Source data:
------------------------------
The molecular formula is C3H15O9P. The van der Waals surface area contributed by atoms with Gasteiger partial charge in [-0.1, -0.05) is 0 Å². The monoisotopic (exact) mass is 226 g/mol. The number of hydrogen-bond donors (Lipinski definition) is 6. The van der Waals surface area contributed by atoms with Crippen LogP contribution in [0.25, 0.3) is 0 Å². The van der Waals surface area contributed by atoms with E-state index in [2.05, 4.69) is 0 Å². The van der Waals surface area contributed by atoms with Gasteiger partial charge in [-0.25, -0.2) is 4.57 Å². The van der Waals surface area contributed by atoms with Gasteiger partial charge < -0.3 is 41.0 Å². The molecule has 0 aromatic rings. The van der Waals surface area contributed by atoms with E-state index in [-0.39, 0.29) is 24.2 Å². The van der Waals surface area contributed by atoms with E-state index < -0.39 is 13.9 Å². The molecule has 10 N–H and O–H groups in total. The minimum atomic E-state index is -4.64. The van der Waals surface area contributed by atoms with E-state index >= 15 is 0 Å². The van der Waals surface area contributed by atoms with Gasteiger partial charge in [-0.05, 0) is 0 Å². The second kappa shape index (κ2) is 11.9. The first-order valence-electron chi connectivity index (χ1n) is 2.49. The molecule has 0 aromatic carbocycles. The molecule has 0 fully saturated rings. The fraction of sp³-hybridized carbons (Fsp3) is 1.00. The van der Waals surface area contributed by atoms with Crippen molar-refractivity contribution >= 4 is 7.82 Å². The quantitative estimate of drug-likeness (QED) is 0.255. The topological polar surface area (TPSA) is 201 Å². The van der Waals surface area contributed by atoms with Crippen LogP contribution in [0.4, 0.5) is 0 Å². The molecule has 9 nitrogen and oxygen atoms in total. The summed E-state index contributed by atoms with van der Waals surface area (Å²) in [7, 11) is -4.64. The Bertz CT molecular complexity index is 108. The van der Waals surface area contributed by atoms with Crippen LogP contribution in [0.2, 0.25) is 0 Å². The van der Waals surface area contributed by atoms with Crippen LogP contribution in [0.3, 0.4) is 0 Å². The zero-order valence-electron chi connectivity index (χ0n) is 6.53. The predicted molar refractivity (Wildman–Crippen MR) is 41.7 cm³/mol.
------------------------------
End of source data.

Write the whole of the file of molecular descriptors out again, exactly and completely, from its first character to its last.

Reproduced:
The molecular formula is C3H15O9P. The van der Waals surface area contributed by atoms with Gasteiger partial charge in [-0.1, -0.05) is 0 Å². The monoisotopic (exact) mass is 226 g/mol. The number of hydrogen-bond donors (Lipinski definition) is 6. The van der Waals surface area contributed by atoms with Crippen LogP contribution in [0.25, 0.3) is 0 Å². The van der Waals surface area contributed by atoms with E-state index in [2.05, 4.69) is 0 Å². The van der Waals surface area contributed by atoms with Gasteiger partial charge in [-0.25, -0.2) is 4.57 Å². The van der Waals surface area contributed by atoms with Gasteiger partial charge < -0.3 is 41.0 Å². The molecule has 0 aromatic rings. The van der Waals surface area contributed by atoms with E-state index in [-0.39, 0.29) is 24.2 Å². The van der Waals surface area contributed by atoms with E-state index < -0.39 is 13.9 Å². The molecule has 10 N–H and O–H groups in total. The minimum atomic E-state index is -4.64. The van der Waals surface area contributed by atoms with E-state index >= 15 is 0 Å². The van der Waals surface area contributed by atoms with Gasteiger partial charge in [-0.05, 0) is 0 Å². The second kappa shape index (κ2) is 11.9. The first-order valence-electron chi connectivity index (χ1n) is 2.49. The molecule has 0 aromatic carbocycles. The molecule has 0 fully saturated rings. The fraction of sp³-hybridized carbons (Fsp3) is 1.00. The van der Waals surface area contributed by atoms with Crippen molar-refractivity contribution >= 4 is 7.82 Å². The quantitative estimate of drug-likeness (QED) is 0.255. The topological polar surface area (TPSA) is 201 Å². The van der Waals surface area contributed by atoms with Crippen LogP contribution in [0.4, 0.5) is 0 Å². The molecule has 9 nitrogen and oxygen atoms in total. The summed E-state index contributed by atoms with van der Waals surface area (Å²) in [7, 11) is -4.64. The Bertz CT molecular complexity index is 108. The van der Waals surface area contributed by atoms with Crippen LogP contribution in [0.2, 0.25) is 0 Å². The van der Waals surface area contributed by atoms with Crippen LogP contribution in [0.3, 0.4) is 0 Å². The zero-order valence-electron chi connectivity index (χ0n) is 6.53. The predicted molar refractivity (Wildman–Crippen MR) is 41.7 cm³/mol.